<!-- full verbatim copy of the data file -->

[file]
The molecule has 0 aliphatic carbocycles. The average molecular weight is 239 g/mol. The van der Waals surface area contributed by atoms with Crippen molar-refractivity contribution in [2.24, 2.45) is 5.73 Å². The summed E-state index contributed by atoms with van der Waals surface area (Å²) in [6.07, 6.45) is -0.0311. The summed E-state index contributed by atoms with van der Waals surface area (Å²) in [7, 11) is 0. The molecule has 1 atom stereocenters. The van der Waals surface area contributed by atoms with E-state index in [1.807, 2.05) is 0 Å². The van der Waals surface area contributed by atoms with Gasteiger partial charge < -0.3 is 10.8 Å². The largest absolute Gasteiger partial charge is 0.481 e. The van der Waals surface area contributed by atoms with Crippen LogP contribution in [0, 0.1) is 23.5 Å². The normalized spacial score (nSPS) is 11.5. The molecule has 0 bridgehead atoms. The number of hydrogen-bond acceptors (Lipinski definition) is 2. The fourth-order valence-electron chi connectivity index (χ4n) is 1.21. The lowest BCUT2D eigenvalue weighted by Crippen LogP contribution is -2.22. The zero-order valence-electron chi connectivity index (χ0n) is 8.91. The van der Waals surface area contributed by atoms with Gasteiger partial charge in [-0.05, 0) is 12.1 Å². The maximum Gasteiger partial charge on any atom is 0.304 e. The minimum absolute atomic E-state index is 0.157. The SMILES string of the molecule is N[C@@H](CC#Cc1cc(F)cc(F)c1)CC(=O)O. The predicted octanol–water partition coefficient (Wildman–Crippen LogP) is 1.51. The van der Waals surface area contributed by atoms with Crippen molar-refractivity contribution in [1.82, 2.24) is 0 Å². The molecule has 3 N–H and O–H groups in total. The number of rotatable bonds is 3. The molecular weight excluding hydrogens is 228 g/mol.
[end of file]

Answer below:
The molecule has 0 aliphatic carbocycles. The average molecular weight is 239 g/mol. The van der Waals surface area contributed by atoms with Crippen molar-refractivity contribution in [2.24, 2.45) is 5.73 Å². The summed E-state index contributed by atoms with van der Waals surface area (Å²) in [6.07, 6.45) is -0.0311. The summed E-state index contributed by atoms with van der Waals surface area (Å²) in [7, 11) is 0. The molecule has 1 atom stereocenters. The van der Waals surface area contributed by atoms with E-state index in [1.807, 2.05) is 0 Å². The van der Waals surface area contributed by atoms with Gasteiger partial charge < -0.3 is 10.8 Å². The largest absolute Gasteiger partial charge is 0.481 e. The van der Waals surface area contributed by atoms with Crippen LogP contribution in [0, 0.1) is 23.5 Å². The normalized spacial score (nSPS) is 11.5. The molecule has 0 bridgehead atoms. The number of hydrogen-bond acceptors (Lipinski definition) is 2. The fourth-order valence-electron chi connectivity index (χ4n) is 1.21. The lowest BCUT2D eigenvalue weighted by Crippen LogP contribution is -2.22. The zero-order valence-electron chi connectivity index (χ0n) is 8.91. The van der Waals surface area contributed by atoms with Gasteiger partial charge in [-0.05, 0) is 12.1 Å². The maximum Gasteiger partial charge on any atom is 0.304 e. The minimum absolute atomic E-state index is 0.157. The SMILES string of the molecule is N[C@@H](CC#Cc1cc(F)cc(F)c1)CC(=O)O. The predicted octanol–water partition coefficient (Wildman–Crippen LogP) is 1.51. The van der Waals surface area contributed by atoms with Crippen molar-refractivity contribution in [1.82, 2.24) is 0 Å². The molecule has 3 N–H and O–H groups in total. The number of rotatable bonds is 3. The molecular weight excluding hydrogens is 228 g/mol.